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The effects of breast cancer on individual labour market outcomes: an evaluation from an administrative panel

Listed author(s):
  • Thomas Barnay
  • Mohamed Ali Ben Halima
  • Emmanuel Duguet
  • Christine Le Clainche
  • Camille Regaert

Using an administrative data set (Hygie), we apply a difference-in differences with dynamic matching estimation method to the onset of breast cancer. The employment probability decreases by 10 percentage points (pp) one year after the onset of cancer compared to the not-treated group. The detrimental effect of breast cancer on employment increases significantly over time, by up to 12 pp after five years. Another aim of our study is to identify some socio-demographic and work-related protective factors against the adverse effects of breast cancer on labour market outcomes. We stress four potential protective factors related to the negative effect of breast cancer. First, a young age at occurrence reduces this deleterious effect. Second, a high first job wage also appears to be a protective factor. Third, having faced less unemployment in the past is associated with a weaker negative effect of breast cancer on employment in the short run. Finally, we find a moderate “generational effect” after stratification by year of cancer onset.

(This abstract was borrowed from another version of this item.)

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File URL: http://www.tepp-repec.eu/RePEc/files/teppwp/TEPP-wp-16-05-tb-mabh-ed-cl-cr.pdf
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Paper provided by TEPP in its series TEPP Working Paper with number 2016-05.

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Date of creation: 2016
Handle: RePEc:tep:teppwp:wp16-05
Contact details of provider: Postal:
Université Paris-Est Marne La Vallée, 5 bd Descartes, 77454 Champs sur Marne

Web page: http://www.tepp.eu/

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  1. Bradley, Cathy J. & Neumark, David & Barkowski, Scott, 2013. "Does employer-provided health insurance constrain labor supply adjustments to health shocks? New evidence on women diagnosed with breast cancer," Journal of Health Economics, Elsevier, vol. 32(5), pages 833-849.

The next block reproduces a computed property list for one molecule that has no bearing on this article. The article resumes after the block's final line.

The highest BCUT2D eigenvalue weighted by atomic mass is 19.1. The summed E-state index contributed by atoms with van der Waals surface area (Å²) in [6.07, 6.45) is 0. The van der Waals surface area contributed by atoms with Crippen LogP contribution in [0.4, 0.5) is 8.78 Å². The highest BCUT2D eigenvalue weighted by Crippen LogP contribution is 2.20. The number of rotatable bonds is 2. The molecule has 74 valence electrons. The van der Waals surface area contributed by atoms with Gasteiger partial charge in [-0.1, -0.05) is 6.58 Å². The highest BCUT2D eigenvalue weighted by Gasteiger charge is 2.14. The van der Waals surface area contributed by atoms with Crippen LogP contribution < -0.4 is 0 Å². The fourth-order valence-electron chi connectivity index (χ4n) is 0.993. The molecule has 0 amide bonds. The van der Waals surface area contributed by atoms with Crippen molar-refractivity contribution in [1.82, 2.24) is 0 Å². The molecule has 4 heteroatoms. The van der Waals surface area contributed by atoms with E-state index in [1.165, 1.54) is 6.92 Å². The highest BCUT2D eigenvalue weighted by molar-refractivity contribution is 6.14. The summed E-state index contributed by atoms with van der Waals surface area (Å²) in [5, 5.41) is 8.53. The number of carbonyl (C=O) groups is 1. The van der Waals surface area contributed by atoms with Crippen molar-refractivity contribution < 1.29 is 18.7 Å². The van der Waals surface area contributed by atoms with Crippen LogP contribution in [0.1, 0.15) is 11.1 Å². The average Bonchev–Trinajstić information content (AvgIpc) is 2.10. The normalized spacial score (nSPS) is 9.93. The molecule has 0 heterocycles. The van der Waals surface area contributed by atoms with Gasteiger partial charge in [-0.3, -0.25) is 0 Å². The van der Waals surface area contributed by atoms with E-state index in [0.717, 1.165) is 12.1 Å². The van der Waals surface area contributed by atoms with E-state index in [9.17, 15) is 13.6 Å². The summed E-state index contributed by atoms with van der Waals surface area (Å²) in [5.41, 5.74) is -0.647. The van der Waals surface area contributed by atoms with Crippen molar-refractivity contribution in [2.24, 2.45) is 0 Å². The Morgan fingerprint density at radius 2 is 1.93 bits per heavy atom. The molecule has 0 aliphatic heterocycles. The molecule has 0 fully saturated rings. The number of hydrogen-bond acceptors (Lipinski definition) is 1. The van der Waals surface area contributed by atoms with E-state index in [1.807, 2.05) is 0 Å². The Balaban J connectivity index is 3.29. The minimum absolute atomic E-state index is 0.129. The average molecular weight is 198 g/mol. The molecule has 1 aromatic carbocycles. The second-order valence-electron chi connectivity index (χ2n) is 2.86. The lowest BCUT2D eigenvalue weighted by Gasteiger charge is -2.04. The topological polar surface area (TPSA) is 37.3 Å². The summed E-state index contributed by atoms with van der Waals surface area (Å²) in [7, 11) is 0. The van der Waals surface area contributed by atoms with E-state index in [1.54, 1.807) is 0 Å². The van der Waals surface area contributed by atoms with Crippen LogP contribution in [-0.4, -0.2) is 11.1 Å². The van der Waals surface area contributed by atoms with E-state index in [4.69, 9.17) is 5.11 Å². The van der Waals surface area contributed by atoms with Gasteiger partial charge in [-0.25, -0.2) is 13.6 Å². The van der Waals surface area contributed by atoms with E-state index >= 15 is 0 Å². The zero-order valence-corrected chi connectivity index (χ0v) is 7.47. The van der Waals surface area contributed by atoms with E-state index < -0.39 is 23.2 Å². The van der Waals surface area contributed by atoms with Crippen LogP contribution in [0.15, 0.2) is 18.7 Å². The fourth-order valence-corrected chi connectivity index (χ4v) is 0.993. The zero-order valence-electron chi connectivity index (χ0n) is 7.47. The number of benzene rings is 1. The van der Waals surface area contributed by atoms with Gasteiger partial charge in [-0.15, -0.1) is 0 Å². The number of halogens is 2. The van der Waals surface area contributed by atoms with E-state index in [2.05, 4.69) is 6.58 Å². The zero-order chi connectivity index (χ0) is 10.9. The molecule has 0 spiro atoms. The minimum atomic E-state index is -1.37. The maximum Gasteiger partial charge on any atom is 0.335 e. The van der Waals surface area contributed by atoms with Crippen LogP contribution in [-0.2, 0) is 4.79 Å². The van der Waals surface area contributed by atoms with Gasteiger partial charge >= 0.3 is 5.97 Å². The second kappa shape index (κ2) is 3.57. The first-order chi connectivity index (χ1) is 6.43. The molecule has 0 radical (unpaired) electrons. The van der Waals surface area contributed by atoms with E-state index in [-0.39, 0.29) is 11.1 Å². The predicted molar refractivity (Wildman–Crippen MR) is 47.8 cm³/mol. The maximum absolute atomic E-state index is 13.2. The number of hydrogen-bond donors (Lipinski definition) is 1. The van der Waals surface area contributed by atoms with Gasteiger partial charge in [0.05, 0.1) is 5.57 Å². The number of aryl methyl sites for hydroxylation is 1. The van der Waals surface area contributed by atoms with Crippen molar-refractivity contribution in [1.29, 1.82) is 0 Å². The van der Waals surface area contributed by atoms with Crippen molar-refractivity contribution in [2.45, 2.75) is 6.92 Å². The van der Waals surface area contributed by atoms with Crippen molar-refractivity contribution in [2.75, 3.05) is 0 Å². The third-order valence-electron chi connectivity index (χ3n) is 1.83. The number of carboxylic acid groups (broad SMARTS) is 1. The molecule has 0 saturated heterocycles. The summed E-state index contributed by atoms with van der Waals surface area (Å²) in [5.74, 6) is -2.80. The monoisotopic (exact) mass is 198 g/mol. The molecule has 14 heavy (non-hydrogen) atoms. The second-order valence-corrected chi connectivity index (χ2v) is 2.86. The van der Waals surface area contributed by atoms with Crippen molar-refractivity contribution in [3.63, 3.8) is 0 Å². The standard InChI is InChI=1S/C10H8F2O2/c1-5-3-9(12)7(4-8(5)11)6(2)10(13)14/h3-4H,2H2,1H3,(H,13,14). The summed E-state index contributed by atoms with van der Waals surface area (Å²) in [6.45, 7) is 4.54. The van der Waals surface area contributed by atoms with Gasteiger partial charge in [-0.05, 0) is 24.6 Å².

2. James J. Heckman & Hidehiko Ichimura & Petra E. Todd, 1997. "Matching As An Econometric Evaluation Estimator: Evidence from Evaluating a Job Training Programme," Review of Economic Studies, Oxford University Press, vol. 64(4), pages 605-654.
  3. David M. Cutler, 2008. "Are We Finally Winning the War on Cancer?," Journal of Economic Perspectives, American Economic Association, vol. 22(4), pages 3-26, Fall.
  4. Cathy J. Bradley & David Neumark & Zhehui Luo & Heather L. Bednarek, 2007. "Employment-contingent health insurance, illness, and labor supply of women: evidence from married women with breast cancer," Health Economics, John Wiley & Sons, Ltd., vol. 16(7), pages 719-737.
  5. Grossman, Michael, 1972. "On the Concept of Health Capital and the Demand for Health," Journal of Political Economy, University of Chicago Press, vol. 80(2), pages 223-255, March-Apr.
  6. Paraponaris, Alain & Teyssier, Luis Sagaon & Ventelou, Bruno, 2010. "Job tenure and self-reported workplace discrimination for cancer survivors 2 years after diagnosis: Does employment legislation matter?," Health Policy, Elsevier, vol. 98(2-3), pages 144-155, December.
  7. Nabanita Datta Gupta & Mona Larsen, 2010. "The impact of health on individual retirement plans: self-reported versus diagnostic measures," Health Economics, John Wiley & Sons, Ltd., vol. 19(7), pages 792-813.
  8. Heckman, James J & Borjas, George J, 1980. "Does Unemployment Cause Future Unemployment? Definitions, Questions and Answers from a Continuous Time Model of Heterogeneity and State Dependence," Economica, London School of Economics and Political Science, vol. 47(187), pages 247-283, August.
  9. Emmanuel Duguet & Christine Le Clainche, 2016. "Une évaluation de l’impact de l’aménagement des conditions de travail sur la reprise du travail après un cancer," Revue économique, Presses de Sciences-Po, vol. 67(1), pages 49-80.
  10. repec:adr:anecst:y:2012:i:107-108 is not listed on IDEAS
  11. repec:adr:anecst:y:2012:i:107-108:p:9 is not listed on IDEAS
  12. [multiple or corporate authorship]., 2014. "CASE annual report 2013," LSE Research Online Documents on Economics 58040, London School of Economics and Political Science, LSE Library.
  13. Xavier Joutard & Alain Paraponaris & Luis Sagaon-Teyssier & Bruno Ventelou, 2012. "Continuous-Time Markov Model for Transitions Between Employment and Non-Employment: The Impact of a Cancer Diagnosis," Annals of Economics and Statistics, GENES, issue 107-108, pages 239-265.
  14. Bradley, Cathy J. & Bednarek, Heather L. & Neumark, David, 2002. "Breast cancer survival, work, and earnings," Journal of Health Economics, Elsevier, vol. 21(5), pages 757-779, September.
  15. Sophie Eichenbaum-Voline & Laëtitia Malavolti & Alain Paraponaris & Bruno Ventelou, 2008. "Cancer et activité professionnelle," Revue de l'OFCE, Presses de Sciences-Po, vol. 0(1), pages 105-134.
  16. Heinesen, Eskil & Kolodziejczyk, Christophe, 2013. "Effects of breast and colorectal cancer on labour market outcomes—Average effects and educational gradients," Journal of Health Economics, Elsevier, vol. 32(6), pages 1028-1042.
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